August 18, 2005
It's best to start with the easiest part. The Kansas City Royals have eliminated themselves from playoff contention, mathematically or otherwise. They could bring Dick Vermeil over from Arrowhead Stadium and even he could not make these guys feel good about themselves-- heck, this would be a tough challenge for Tony Robbins. Happiest man in America these days? Tony Graffanino, who was saved from the wretched mess in KC by the Boston Red Sox, and he has played well for Boston, which means he has the fans on his side, at least for now. Must be heaven.
Also on the outside looking in: Texas, Detroit, Seattle, and Tampa Bay, with Baltimore hanging on in the AL, and Colorado, Pittsburgh, and Cincinnati in the NL, with Milwaukee and the Cubs on life-support.
So I guess this is parity, where even the Giants at 13 games under .500 can dream of the streak that puts them on San Diego's heels in the NL West. A week ago, the Oakland A's had caught and passed the Angels to gain first place in the AL West, only to lose 5 of the next 6 games. Of course, next up on their schedule are the reeling Royals, so the A's will have a chance to right the ship in quick fashion while the Angels draw the Boston Red Sox for 4 games.
Cleveland looked like a good pick in the wild-card race if only for their schedule, which had them playing 32 of their final 50 games against teams with records below .500, including 10 games against the Royals and 10 versus the Devil Rays. The Indians then proceeded to sweep KC and get swept by Tampa Bay, while Minnesota, left for dead by the fellas on Baseball Tonight not 4 days ago, pulled themselves off the mat and are now only four games back in the wild-card race, one game behind the Indians.
The Twins, who have lost Torii Hunter for the season, have done it with great pitching in taking 2 of 3 from Oakland over the weekend and sweeping the White Sox in Chicago over the past 3 days. With Chicago visiting the Metrodome for 3 contests next week, the Twins could put themselves in position where a month from now, when they have 7 more cracks at the White Sox, they might be shooting for something more than just the wild-card entry.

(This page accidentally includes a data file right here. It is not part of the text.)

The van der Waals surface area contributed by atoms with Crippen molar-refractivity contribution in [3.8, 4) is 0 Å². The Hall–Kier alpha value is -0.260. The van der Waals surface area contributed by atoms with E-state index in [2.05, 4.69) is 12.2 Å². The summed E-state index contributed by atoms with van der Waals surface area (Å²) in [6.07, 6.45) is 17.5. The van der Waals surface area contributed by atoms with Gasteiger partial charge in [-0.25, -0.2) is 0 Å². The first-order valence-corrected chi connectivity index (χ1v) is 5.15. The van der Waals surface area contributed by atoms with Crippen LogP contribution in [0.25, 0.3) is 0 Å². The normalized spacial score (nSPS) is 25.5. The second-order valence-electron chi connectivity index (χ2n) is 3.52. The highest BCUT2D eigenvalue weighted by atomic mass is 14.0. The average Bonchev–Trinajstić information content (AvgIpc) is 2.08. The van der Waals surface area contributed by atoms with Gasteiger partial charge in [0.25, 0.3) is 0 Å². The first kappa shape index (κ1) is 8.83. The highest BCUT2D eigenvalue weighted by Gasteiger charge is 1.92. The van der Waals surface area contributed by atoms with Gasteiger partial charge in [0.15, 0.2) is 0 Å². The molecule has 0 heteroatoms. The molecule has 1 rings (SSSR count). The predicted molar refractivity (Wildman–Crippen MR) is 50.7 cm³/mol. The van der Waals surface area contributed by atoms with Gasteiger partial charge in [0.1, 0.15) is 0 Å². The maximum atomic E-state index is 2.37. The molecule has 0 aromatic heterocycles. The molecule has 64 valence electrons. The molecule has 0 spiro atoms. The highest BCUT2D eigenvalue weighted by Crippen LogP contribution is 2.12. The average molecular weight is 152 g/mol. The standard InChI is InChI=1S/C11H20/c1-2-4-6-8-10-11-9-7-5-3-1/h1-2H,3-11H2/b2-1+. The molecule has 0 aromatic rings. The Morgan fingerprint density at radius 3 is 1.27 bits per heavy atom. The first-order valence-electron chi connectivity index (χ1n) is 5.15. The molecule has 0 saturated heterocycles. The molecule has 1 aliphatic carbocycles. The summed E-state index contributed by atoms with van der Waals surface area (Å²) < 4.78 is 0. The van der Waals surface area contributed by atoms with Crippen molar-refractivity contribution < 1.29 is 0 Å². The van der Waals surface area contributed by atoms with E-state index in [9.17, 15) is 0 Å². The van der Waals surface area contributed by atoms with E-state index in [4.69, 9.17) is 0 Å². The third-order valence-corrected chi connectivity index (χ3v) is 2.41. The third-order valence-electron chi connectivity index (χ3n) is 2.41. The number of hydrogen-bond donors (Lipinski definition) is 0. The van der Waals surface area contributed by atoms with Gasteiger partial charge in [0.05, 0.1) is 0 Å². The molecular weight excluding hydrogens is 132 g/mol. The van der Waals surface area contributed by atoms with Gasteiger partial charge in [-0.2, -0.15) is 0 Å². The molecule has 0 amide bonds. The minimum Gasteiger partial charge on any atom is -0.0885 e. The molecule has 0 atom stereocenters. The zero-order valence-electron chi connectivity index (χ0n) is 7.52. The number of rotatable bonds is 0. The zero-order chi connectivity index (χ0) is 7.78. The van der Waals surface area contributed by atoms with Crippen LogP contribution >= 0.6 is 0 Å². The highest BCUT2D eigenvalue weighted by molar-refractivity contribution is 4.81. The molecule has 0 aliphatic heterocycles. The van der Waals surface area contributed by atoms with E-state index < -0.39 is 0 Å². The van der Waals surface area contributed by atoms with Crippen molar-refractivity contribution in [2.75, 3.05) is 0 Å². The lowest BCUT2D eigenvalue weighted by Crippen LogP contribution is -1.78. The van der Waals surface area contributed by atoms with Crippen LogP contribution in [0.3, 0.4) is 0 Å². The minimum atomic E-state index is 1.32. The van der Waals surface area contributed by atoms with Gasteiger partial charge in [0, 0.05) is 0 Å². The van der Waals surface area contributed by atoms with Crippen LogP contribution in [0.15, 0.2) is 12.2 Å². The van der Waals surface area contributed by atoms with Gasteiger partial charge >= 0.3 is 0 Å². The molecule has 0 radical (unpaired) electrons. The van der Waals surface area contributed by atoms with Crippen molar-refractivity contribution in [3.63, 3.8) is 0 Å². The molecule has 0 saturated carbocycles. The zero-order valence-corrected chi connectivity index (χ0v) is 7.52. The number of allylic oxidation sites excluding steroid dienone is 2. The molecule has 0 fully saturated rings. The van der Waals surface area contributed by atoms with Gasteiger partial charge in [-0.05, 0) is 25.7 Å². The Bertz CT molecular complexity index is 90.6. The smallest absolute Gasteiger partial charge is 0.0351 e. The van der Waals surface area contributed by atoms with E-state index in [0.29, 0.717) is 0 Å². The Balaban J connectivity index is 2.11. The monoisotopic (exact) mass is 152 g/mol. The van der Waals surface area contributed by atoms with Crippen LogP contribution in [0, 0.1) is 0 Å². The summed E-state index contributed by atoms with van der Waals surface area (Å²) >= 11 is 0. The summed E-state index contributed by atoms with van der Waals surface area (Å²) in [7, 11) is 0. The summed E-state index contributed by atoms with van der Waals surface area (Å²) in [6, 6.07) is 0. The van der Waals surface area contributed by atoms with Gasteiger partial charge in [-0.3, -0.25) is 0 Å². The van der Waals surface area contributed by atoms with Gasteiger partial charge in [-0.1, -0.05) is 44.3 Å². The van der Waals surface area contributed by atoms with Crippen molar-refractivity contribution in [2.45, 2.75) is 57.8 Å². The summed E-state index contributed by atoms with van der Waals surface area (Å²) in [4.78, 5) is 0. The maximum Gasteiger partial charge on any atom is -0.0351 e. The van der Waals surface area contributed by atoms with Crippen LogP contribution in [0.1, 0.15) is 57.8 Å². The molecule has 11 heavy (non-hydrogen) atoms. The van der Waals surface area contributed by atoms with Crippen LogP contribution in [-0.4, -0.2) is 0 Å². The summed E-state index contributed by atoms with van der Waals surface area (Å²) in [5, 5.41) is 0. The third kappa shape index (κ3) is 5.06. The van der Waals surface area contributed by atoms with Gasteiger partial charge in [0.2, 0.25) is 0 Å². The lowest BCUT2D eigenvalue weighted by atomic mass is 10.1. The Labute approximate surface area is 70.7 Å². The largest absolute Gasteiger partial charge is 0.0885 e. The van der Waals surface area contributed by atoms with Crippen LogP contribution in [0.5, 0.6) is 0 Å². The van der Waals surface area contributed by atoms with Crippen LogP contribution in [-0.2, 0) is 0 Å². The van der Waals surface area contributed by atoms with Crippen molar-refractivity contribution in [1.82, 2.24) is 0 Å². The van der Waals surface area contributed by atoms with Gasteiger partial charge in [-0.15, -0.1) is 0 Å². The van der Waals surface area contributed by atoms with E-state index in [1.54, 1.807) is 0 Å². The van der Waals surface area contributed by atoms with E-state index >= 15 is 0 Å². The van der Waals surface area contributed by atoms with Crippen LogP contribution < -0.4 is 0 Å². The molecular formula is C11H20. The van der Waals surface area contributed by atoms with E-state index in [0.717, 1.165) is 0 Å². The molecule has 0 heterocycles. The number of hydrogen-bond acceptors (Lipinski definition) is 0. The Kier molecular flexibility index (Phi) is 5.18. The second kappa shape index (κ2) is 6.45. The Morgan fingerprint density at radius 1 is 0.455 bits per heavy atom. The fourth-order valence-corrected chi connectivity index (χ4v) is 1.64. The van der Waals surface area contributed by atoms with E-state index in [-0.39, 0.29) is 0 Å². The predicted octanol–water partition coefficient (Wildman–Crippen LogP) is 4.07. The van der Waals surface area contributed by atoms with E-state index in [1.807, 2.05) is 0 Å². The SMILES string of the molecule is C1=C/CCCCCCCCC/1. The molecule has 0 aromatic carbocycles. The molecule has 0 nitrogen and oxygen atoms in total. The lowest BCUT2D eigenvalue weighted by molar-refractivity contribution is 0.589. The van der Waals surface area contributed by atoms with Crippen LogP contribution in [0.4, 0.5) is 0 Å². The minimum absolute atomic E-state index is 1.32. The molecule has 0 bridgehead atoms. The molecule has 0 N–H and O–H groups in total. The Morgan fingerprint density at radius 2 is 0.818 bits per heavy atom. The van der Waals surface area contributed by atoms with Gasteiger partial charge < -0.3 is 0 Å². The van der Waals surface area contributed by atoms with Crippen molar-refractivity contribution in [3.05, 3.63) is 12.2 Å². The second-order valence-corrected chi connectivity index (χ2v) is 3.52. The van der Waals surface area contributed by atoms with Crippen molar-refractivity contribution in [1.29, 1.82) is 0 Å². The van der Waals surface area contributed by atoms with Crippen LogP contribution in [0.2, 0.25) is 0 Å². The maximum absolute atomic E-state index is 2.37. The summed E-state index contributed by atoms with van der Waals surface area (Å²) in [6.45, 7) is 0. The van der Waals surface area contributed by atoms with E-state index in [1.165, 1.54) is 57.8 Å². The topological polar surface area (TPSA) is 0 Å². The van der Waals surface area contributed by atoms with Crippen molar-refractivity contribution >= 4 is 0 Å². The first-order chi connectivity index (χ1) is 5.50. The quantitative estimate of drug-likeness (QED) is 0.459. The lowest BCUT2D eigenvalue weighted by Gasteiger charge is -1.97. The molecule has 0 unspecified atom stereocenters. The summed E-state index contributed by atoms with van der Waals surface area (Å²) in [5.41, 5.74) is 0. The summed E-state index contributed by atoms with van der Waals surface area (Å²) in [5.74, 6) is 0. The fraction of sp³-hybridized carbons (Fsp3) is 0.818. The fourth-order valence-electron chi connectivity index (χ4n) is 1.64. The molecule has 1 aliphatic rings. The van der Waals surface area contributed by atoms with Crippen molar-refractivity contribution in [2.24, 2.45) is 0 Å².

The Yankees are right there too, but I have to believe that their road will be tougher than it has been over the past few years since the AL East is tougher from top to bottom. The Yankees have a losing record within their own division, and Toronto is definitely still a playoff contender, the Orioles seem rejuvenated under Sam Perlozzo, and Tampa Bay has enough offense to be a danger. Oh, yeah, and there are those 6 remaining games versus the Red Sox.
In the National League, where only the St. Louis Cardinals have a winning record on the road, the Houston Astros flattened out enough to fall back into a tie with the Philadelphia Phillies, with everybody else from the NL East within 2.5 games for the wild-card spot. The advantage for the Astros is that all of those NL East teams have to play each other down the stretch. If the Astros can improve a bit on their .500 mark in games against the teams in their own division, they could end up on top of the pile.
As for the NL West, the Dodgers have just begun a stretch where they play 16 days in a row. Needless to say, they have to hope that the bullpen survives to the end of the month. The Dodgers have 9 games remaining against the Colorado Rockies, the Padres have 10. The season might come down to who takes more of the Rockies' lunch money before both teams reach the final 3 games of the season against each other in San Diego.
Posted by Andrew Torres at 7:20 AM